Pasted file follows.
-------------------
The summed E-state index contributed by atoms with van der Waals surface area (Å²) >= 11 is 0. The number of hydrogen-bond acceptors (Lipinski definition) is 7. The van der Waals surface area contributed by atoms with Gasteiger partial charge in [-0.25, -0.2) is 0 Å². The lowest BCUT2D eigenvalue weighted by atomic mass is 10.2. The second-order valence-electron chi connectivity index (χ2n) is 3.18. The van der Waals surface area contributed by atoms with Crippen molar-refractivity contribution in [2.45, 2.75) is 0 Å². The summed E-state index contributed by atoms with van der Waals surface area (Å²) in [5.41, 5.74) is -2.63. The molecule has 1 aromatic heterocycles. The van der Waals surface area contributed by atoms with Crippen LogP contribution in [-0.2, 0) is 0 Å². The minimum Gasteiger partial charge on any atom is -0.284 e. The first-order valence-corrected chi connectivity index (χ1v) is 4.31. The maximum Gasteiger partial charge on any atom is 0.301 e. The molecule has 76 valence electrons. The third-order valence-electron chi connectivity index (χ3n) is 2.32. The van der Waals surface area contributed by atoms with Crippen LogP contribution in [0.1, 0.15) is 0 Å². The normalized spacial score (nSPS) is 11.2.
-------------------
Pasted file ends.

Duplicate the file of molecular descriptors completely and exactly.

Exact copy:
The summed E-state index contributed by atoms with van der Waals surface area (Å²) >= 11 is 0. The number of hydrogen-bond acceptors (Lipinski definition) is 7. The van der Waals surface area contributed by atoms with Gasteiger partial charge in [-0.25, -0.2) is 0 Å². The lowest BCUT2D eigenvalue weighted by atomic mass is 10.2. The second-order valence-electron chi connectivity index (χ2n) is 3.18. The van der Waals surface area contributed by atoms with Crippen molar-refractivity contribution in [2.45, 2.75) is 0 Å². The summed E-state index contributed by atoms with van der Waals surface area (Å²) in [5.41, 5.74) is -2.63. The molecule has 1 aromatic heterocycles. The van der Waals surface area contributed by atoms with Crippen LogP contribution in [-0.2, 0) is 0 Å². The minimum Gasteiger partial charge on any atom is -0.284 e. The first-order valence-corrected chi connectivity index (χ1v) is 4.31. The maximum Gasteiger partial charge on any atom is 0.301 e. The molecule has 76 valence electrons. The third-order valence-electron chi connectivity index (χ3n) is 2.32. The van der Waals surface area contributed by atoms with Crippen LogP contribution in [0.1, 0.15) is 0 Å². The normalized spacial score (nSPS) is 11.2.